Orioles starter Jake Arrieta delivers against the visiting… (Baltimore Sun photo by Lloyd…)
ST. PETERSBURG, Fla. —
— Jake Arrieta admitted after his last start on Tuesday that his body felt heavy, his legs felt weak and he didn't feel like himself physically. But as the young starter nears a professional high in innings pitched, Arrieta said he is more than ready physically to take the ball every five days for the rest of the season.
"The last start was just one of those days where you get out of bed and you feel a little sluggish," said Arrieta who allowed five earned runs in six innings, but beat the Cleveland Indians on Tuesday. "It's not a case of being drained physically from the long year. I just think it was one of those days. I have that every once in a while. The shoulder feels great, the body feels fresh. I have plenty of innings in me, I
know that. From my conditioning standpoint, I think I'm in as good as shape as anybody out there."
Arrieta, who starts here on Sunday in the series finale against the Tampa Bay Rays, has pitched 139 1/3 innings this season in 24 combined appearances for Norfolk and the Orioles. With a couple of more starts, he should pass his previous professional high of 150 2/3 innings pitched, set last year in 28 combined starts between Double-A Bowie and Triple-A Norfolk.
Orioles manager Buck Showalter said on Thursday that team officials have at least discussed the idea of going to a six-man rotation in September, which would allow them to limit the number of innings from the young starters. However, Showalter said that the conversations haven't gone very far, and "from what I understand, everybody is in pretty good shape physically right now."
However, the Orioles are known to be cautious when it comes to the health of their young pitchers, and they could have a decision to make with Arrieta, who probably has eight or nine starts remaining if the rotation stays intact.
"My mindset is that I want to be here with the team for the rest of the year," said Arrieta, who believes that the season has taken more of a mental toll than a physical one. "I'd like to pitch throughout the rest of the year, but if they feel like 180 or 190 or how many innings they want me at, then that's fine. If that's going to be best for my future, that's quite all right."
Johnson on mend
The important thing for Jim Johnson is that he is no longer thinking about his right elbow. Now, he looks forward to the day where his sole focus is on making a quality pitch, and not everything else that leads up to it.
"I need to get to the point where things come natural to me where I don't have to think about them when I'm on the mound," Johnson said. "It's just a feel thing. The more reps you get, the better feel you're going to have. I've only thrown five games. It's going to take some time. I don't know how long until I get to that point where I'm able to repeat it on a consistent basis."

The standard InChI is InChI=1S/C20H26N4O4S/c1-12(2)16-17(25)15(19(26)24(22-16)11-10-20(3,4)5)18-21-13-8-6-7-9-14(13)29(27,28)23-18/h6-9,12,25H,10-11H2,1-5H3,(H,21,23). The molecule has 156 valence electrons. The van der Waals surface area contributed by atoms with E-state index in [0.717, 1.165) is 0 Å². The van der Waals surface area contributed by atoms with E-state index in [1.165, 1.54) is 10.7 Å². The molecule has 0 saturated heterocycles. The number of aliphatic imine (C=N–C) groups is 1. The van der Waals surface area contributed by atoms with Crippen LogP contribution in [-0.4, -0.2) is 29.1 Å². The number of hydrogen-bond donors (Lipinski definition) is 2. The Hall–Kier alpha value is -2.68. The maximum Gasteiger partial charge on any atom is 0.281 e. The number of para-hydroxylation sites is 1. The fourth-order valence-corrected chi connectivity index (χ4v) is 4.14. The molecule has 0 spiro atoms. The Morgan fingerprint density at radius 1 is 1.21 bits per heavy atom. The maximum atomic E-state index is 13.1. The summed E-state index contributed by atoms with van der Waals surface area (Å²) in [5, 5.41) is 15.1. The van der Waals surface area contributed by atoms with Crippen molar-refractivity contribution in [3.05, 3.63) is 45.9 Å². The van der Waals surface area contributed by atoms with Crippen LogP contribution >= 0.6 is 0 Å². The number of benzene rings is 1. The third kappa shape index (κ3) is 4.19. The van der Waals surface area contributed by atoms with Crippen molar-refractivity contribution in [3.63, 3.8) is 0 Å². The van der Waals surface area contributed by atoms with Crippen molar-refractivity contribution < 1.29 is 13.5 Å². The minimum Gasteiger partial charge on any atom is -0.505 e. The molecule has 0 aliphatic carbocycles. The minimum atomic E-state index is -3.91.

Johnson, who has been on the Major League disabled list since May 28 with right elbow inflammation, threw a scoreless inning for Double-A Bowie on Thursday night, striking out one. He's scheduled to throw another inning for Single-A Frederick on Saturday.
Johnson will eventually graduate to two-inning outings and throwing on back-to-back days and his rehabilitation assignment, performed at both Frederick and Bowie, is expected to last until Aug. 24 or 25 depending on the progress that he shows.
The reports were that Johnson's fastball sat between 91 and 93 miles per hour on Thursday, but that was the least of his concern.
"I felt fine," he said. "It's coming along. It's obviously not there yet. I missed a lot of time. I need to play catch up and that's only going to happen with the more pitches I throw. It's a lot of feel stuff. I'm not thinking about my arm anymore, which is obviously a huge thing. I'm just trying to learn how to pitch again. Once that comes, I'll be ready to go."
Showalter on Sarasota
Showalter met with officials responsible for the renovation of the Orioles' Sarasota spring training facility at Ed Smith Stadium to discuss the ongoing project, which is expected to be mostly compete by the time players report to Sarasota, Fla., next February to begin preparations for the 2011 season.
"I spent an hour or so … just looking at the plans, looking where they were," Showalter said. "[I was just] trying to get updated [on] some of the baseball functionality issues. I know we come back here in September. I wanted to make sure there wasn't going to be so much dirt moved around that we had to make a couple adjustments. They just asked about my experiences with three or four clubhouses, just asked, 'What do we need? Is it something we can tweak a little bit?'"
Team officials are optimistic that pretty much all of the project, except for the renovation of the clubhouse, will be completed in time for next spring training.